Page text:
Call to make climate change part of uplift policy
KARACHI: Participants in a workshop held on Wednesday at a local hotel urged the government to make the climate change issue part of the overall development policy of the province as the phenomenon was affecting humans and environment in its entirety.
They also underlined the need for research to study impacts of climate change.
The two-day training workshop titled ‘Clean development mechanism and climate change adaptation and mitigation’ was organised by the World Wide Fund for Nature-Pakistan (WWF-P) in collaboration with the Sindh Environmental Protection Agency (Sepa) and the Friends of Indus Forum (FIF).
The programme was part of the WWF-P’s Building Capacity on Climate Change Adaptation in Coastal Areas of Pakistan project funded by the European Commission.
Sharing his views, coordinator vulnerability and resilience, Lead-Pakistan’s Arif Rahman said that every hazard didn’t necessarily translate into a disaster. Reducing the risk of a hazard that could transform into a disaster depended on good governance and proactive planning by government agencies and organisations.
“Scientific knowledge needs to be transferred to local communities whose indigenous knowledge has not been able to keep pace with climatic changes of the past few decades,” he observed.
FIF General Secretary Nasir Ali Panhwar said Sindh was facing plethora of problems on account of rapid urbanisation, overpopulation, deforestation and discharge of untreated effluents into the sea. The issues that had remained unattended for a long time had made the situation even more complex.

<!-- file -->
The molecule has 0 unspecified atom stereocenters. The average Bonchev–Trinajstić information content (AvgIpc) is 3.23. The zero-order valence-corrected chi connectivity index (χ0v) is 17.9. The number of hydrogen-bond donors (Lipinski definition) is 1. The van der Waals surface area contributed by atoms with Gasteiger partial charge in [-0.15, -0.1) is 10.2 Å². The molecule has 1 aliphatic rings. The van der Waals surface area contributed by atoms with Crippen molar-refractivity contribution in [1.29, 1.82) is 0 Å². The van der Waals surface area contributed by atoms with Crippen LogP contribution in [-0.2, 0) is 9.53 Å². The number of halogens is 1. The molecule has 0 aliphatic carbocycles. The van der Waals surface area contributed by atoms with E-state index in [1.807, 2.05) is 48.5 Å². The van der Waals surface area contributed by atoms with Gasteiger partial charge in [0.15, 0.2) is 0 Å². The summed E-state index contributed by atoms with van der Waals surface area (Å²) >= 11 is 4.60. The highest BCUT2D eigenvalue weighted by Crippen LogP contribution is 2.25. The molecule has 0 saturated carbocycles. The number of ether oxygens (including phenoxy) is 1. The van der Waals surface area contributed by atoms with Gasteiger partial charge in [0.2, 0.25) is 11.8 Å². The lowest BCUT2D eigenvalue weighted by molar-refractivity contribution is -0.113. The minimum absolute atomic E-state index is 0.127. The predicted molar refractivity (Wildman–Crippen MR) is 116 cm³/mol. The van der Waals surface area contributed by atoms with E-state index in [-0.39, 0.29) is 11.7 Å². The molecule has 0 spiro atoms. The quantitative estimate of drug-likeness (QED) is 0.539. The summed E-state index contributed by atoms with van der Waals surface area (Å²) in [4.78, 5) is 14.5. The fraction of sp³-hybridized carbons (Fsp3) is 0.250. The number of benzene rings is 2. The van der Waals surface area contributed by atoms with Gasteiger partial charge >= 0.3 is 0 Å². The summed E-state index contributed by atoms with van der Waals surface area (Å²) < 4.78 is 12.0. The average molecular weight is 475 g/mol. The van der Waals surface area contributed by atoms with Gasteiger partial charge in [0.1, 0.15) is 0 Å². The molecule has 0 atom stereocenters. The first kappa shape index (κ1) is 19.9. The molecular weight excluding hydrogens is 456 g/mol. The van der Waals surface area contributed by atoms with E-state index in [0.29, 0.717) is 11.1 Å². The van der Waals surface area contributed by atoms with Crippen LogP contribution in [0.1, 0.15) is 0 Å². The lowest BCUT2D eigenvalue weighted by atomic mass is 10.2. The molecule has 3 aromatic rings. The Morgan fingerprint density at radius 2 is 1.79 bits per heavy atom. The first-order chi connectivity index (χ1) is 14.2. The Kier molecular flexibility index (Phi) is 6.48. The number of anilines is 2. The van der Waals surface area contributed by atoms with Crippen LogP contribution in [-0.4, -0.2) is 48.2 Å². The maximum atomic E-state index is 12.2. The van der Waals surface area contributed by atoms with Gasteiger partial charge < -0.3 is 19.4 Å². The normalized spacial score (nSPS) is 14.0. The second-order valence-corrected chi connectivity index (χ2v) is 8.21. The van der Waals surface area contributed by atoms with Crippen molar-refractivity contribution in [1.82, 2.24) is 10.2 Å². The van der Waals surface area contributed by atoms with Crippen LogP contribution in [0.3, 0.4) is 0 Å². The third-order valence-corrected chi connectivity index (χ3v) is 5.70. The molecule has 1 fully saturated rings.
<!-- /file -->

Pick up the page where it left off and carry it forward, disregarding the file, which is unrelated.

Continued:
“Sea intrusion, salinity, decreasing forest cover, shrinking aquifers, deteriorating water quality and turning of fresh water bodies into brackish ones are some imminent threats to the sustainability of the Indus river today,” he said.
He further said that there was a strong need to act collectively for the restoration and conservation of various ecosystems depending on the Indus.
‘Sindh is highly vulnerable to climate change and the Sindh government must take climate change as a priority issue by integrating it with the overall development policy of the province,” he added.
In his speech, Sepa Director General Naeem Ahmed Mughal expressed concern over environmental degradation and said productive land was converting into non-productive and barren land due to drastic changes in temperature, sea intrusion and erratic changes in rainfall patterns.
“Climate change is a cross-cutting subject. Hence, it requires a multi-sectoral response involving different departments to play an active role in its mitigation,” he remarked.
Syed Amjad Hussain representing the Climate Change Division said that climate change was adversely impacting the country’s economy. According to him, the 2010 flooding alone cost Pakistan six per cent of its gross domestic product.
“Nine of the 10 most devastating catastrophes were climate-change induced in the last decade,” he told the audience.
Journalist Afia Salam said that though Pakistan contributed very little to global emissions of greenhouse gases (about 0.8pc of the total emissions and was ranked 135th globally on a percapita basis), the country remained severely impacted by the negative effects of climate change.
Glacier melt in the Himalayas, she said, was believed to be increasing flooding and this would be followed by a decrease in river flows over time as glaciers recede. She maintained that this situation would lead to a biodiversity loss and reduced availability of freshwater.
‘Coastal areas will be at greatest risk due to increased flooding from the sea and, in some cases, the rivers,” she said.
Participants suggested that research cells should be set up at the district level to collect data on climate change.
Regional director of WWF-P Rab Nawaz, policy officer CCAP (WWF-P) Farrukh Zaman, former secretary of forests and wildlife Shamsul Haq Memon, Waqar Phulapoto of the Sindh EPA and Saleem Jalbani, representing the provincial planning and development department, also spoke.